March 25, 2013 – Temperature Map of Earlier Universe: Orange areas are slightly warmer than average, and blue areas are slightly cooler.
Astronomers released the latest and most exquisite baby picture yet of the universe, one that showed it to be 80 million to 100 million years older and a little fatter than previously thought, with more matter in it and perhaps ever so slightly lopsided.
Recorded by the European Space Agency’s Planck satellite, the image is a heat map of the cosmos as it appeared only 370,000 years after the Big Bang, showing space speckled with faint spots from which galaxies would grow over billions of years.
The map, the Planck team said in news conferences and in 29 papers posted online Thursday, is in stunning agreement with the general view of the universe that has emerged over the past 20 years, of a cosmos dominated by mysterious dark energy that seems to be pushing space apart and the almost-as-mysterious dark matter that is pulling galaxies together. It also shows a universe that seems to have endured an explosive burp known as inflation, which was the dynamite in the Big Bang.
Within the standard cosmological framework, however, the new satellite data underscored the existence of puzzling anomalies that may yet lead theorists back to the drawing board. The universe appears to be slightly lumpier, with bigger and more hot and cold spots in the northern half of the sky as seen from Earth than toward the south, for example. And there is a large, unexplained cool spot in the northern hemisphere.
The Planck satellite was launched in 2009 and has been scanning the sky ever since, recording the faint variations in a haze of radio microwaves that fill the sky.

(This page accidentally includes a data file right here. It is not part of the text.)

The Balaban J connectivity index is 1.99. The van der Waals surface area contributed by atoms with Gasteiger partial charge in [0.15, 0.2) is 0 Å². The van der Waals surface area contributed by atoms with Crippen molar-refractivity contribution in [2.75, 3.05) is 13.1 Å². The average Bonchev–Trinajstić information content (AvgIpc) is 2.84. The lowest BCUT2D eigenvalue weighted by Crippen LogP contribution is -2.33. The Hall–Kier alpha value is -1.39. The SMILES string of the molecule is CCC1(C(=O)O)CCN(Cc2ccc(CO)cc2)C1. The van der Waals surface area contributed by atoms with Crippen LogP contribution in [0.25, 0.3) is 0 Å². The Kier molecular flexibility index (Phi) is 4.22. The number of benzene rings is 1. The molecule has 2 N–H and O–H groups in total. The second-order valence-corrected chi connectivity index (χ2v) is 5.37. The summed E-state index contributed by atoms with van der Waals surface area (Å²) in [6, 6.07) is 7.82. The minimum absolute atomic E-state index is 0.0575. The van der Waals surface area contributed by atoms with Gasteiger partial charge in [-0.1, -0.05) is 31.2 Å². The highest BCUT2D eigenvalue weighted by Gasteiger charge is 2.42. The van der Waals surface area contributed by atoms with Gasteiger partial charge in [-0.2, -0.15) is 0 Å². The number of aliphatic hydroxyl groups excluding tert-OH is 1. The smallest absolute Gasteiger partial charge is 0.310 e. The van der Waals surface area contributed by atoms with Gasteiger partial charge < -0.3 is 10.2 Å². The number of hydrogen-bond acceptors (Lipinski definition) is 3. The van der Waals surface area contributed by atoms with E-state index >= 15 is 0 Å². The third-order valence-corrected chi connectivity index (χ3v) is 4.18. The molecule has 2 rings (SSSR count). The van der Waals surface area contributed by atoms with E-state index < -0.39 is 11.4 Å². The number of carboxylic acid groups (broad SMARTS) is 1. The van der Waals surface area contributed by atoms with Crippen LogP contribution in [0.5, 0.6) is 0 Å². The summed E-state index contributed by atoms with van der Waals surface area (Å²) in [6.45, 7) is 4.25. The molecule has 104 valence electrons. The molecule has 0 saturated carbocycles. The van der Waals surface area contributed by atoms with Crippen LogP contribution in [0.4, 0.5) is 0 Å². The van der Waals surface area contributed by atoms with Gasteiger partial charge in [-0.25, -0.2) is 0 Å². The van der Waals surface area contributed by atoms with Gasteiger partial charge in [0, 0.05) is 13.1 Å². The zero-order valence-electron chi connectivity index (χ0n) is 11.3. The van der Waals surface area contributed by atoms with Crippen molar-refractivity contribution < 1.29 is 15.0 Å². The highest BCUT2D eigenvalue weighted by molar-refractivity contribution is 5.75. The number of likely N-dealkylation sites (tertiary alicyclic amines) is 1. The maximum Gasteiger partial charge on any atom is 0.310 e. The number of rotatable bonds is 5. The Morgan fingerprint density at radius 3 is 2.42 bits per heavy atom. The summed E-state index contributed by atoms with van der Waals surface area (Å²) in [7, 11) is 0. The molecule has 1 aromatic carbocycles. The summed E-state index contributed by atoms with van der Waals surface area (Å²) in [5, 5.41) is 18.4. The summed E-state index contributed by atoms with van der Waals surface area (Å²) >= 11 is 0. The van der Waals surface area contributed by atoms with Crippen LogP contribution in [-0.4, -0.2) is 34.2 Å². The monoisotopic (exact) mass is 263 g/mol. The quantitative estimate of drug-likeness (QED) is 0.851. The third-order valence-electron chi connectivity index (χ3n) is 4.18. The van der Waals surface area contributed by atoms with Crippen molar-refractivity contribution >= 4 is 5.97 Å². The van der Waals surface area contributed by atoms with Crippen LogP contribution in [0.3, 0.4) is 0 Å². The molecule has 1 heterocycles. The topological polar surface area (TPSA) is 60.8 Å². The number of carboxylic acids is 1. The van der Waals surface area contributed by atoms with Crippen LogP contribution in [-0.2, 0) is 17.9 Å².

Microwaves are a form of electromagnetic radiation used in the kitchen for heating leftovers; that they are important for cosmology was discovered by accident back in 1965 by a pair of Bell Labs radio astronomers, Arno Penzias and Robert W. Wilson, who later won the Nobel Prize in Physics. Using balloons, a U-2 spy plane and a series of satellites like the WMAP, astronomers have been teasing out the detailed features of this radiation.
The microwaves detected by the Planck date from 370,000 years after the Big Bang, which is as far back as optical or radio telescopes will ever be able to see, cosmologists say. But the patterns within them date from less than a trillionth of a second after the Big Bang, when the universe is said to have undergone a violent burst of expansion known as inflation that set cosmic history on the course it has followed ever since. Those patterns are Planck’s prize.
It now seems the universe is 13.8 billion years old, instead of 13.7 billion, and consists by mass of 4.9 percent ordinary matter like atoms, 27 percent dark matter and 68 percent dark energy.
The Master of Disaster